Having got this kit for Christmas, I started putting the model together. For painting I kept the sponsons separate and I can easily remove the turret as well. I gave the model an undercoat of Citadel White Scar.

As with my first Deimos Pattern Rhino I am painting it yellow. I had intended to spray the underneath of the model with Citadel Zandri Dust in preparation for painting the the whole model yellow. However I ran out of paint…

So this model was just given a coat of yellow paint. Games Workshop don’t do a yellow spray and I don’t have an airbrush. I did use a paint comparison site to find a close alternative to Yriel Yellow. The Daemonic Yellow spray from Army Painter seemed like a good choice, and my local FLGS had one in stock, which I bought in the summer.

I gave the model a couple of light coats of Daemonic Yellow.

The sponsons I kept seperate and sprayed them with Citadel Leadbelcher.

I did the same for the Deimos Pattern Rhino and then that can of paint gave up the ghost.  Luckily there was enough to paint the Predator and the Rhino.

For the tracks, still on the sprue, I gave them a spray of Citadel Mechanicus Standard Grey.

The next stage will doing the detailing, the exhausts and the weapons.

See the workbench feature on the Deimos Pattern Predator Battle Tank.

Painting it yellow

The Rhino is the most widely used armoured personnel carrier in the Imperium. Based on ancient STC technology, the fundamental design is robust, reliable, and easy to maintain, with an adaptive power plant that can run off a wide variety of fuels.

I bought the plastic Deimos Pattern Rhino when it came out in the summer, you can see the workbench for that Rhino here.  I was lucky enough to get a second Rhino for a Christmas present. The model has many more parts and is a more detailed kit than the original plastic Rhino kit that came out in the 1980s. I constructed the model to the instructions, though I left the tracks off to paint separately. I gave the model an undercoat of Citadel White Scar.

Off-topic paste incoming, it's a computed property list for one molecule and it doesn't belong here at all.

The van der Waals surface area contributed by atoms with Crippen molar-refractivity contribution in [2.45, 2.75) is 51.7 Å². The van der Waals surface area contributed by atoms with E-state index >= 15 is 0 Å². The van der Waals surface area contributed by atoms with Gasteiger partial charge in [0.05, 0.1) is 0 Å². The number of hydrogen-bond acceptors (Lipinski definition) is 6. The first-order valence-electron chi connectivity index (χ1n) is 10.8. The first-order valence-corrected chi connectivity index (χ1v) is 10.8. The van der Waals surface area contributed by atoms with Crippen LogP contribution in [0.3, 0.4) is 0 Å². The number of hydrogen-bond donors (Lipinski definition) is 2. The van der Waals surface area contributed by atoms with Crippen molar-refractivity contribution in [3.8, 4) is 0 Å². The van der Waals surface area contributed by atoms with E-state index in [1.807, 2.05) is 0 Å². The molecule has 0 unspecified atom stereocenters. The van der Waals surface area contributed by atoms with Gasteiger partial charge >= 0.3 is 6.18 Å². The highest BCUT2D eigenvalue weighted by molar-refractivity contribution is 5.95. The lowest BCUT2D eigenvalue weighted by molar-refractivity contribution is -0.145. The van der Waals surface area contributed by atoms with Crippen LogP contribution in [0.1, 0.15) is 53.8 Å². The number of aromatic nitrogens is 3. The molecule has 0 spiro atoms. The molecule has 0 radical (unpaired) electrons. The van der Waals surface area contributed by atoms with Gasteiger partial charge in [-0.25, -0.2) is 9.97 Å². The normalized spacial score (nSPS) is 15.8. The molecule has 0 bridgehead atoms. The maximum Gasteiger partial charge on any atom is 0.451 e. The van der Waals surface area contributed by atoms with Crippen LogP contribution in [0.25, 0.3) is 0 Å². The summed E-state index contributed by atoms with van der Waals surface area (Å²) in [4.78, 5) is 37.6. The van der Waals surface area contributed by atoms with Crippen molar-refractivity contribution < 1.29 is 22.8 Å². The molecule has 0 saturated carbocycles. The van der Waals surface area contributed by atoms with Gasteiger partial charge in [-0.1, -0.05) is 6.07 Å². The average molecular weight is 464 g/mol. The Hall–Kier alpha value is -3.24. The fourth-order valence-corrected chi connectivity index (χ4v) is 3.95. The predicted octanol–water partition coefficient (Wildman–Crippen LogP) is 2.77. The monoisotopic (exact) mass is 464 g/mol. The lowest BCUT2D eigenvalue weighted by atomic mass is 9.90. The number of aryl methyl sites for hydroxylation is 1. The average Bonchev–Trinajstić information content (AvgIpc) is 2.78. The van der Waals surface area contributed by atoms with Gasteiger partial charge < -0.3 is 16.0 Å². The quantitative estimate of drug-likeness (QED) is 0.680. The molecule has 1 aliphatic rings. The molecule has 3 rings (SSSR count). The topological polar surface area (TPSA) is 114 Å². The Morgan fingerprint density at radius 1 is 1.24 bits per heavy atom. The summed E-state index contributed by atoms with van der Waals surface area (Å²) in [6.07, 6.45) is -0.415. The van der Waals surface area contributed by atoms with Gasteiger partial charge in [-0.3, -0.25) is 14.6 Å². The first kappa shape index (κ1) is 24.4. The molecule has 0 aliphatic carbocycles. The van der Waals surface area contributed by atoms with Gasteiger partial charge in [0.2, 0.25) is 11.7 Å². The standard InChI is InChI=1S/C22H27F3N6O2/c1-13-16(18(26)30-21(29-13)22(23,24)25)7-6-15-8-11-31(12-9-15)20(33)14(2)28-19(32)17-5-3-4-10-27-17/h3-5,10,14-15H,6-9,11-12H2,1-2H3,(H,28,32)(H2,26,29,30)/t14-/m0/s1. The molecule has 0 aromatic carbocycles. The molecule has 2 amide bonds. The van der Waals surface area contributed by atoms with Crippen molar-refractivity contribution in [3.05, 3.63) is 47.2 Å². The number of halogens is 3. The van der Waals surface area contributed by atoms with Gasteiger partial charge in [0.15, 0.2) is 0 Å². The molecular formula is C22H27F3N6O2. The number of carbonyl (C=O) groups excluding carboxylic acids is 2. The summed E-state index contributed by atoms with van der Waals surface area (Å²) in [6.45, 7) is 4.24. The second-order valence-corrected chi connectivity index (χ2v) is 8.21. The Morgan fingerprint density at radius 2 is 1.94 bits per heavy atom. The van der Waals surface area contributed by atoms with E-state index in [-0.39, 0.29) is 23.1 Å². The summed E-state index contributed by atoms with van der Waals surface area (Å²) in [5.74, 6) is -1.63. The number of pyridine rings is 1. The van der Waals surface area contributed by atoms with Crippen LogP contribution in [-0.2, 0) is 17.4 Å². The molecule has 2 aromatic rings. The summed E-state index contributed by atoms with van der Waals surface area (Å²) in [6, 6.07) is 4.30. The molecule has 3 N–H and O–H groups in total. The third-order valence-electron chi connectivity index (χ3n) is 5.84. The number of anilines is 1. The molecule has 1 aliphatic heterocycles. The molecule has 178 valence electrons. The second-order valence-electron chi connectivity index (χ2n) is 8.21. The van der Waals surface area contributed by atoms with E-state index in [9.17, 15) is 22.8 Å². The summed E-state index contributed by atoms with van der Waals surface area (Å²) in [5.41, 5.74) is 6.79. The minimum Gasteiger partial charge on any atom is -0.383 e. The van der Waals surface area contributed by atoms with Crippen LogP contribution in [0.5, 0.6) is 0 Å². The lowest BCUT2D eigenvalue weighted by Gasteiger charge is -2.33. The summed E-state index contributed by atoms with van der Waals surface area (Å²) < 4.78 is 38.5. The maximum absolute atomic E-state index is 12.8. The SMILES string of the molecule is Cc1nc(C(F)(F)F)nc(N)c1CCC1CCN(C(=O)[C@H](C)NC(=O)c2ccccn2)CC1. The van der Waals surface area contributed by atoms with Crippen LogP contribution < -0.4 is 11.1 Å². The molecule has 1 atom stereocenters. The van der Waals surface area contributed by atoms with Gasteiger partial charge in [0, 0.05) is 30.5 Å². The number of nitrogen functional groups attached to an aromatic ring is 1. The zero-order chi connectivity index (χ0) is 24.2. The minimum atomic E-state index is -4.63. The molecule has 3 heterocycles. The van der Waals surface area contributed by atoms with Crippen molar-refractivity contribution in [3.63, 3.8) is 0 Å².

As with my first Deimos-pattern Rhino I am painting it yellow.

I had intended to spray the underneath of the model with Citadel Zandri Dust in preparation for painting the the whole model yellow. However I ran out of paint…

So this model was just given a coat of yellow paint. Games Workshop don’t do a yellow spray and I don’t have an airbrush. I did use a paint comparison site to find a close alternative to Yriel Yellow. The Daemonic Yellow spray from Army Painter seemed like a good choice, and my local FLGS had one in stock, which I bought in the summer.

I gave the model a couple of light coats of Daemonic Yellow.

I did the same for the Deimos Pattern Predator and then that can of paint gave up the ghost.  Luckily there was enough to paint the Rhino.

For the tracks, still on the sprue, I gave them a spray of Citadel Mechanicus Standard Grey.

The next stage will doing the detailing, the exhausts and the hatch bolter.

See the workbench feature on the Deimos Pattern Rhino II.

 

Undercoating another Plastic Deimos Pattern Rhino

The Rhino is the most widely used armoured personnel carrier in the Imperium. Based on ancient STC technology, the fundamental design is robust, reliable, and easy to maintain, with an adaptive power plant that can run off a wide variety of fuels.

I bought the plastic Deimos Pattern Rhino when it came out in the summer, you can see the workbench for that Rhino here.  I was lucky enough to get a second Rhino for a Christmas present. The model has many more parts and is a more detailed kit than the original plastic Rhino kit that came out in the 1980s. I constructed the model to the instructions, though I left the tracks off to paint separately.

I gave the model an undercoat of Citadel White Scar.

I think if I was to get a third model, I might get the Forge World doors to go with it. I also like the idea of making it campaign weary with stowage and some battle damage. Another idea I had was to do an ACAV version similar to the M113 ACAV which was used in Vietnam.

See the workbench feature on the Deimos-pattern Rhino II.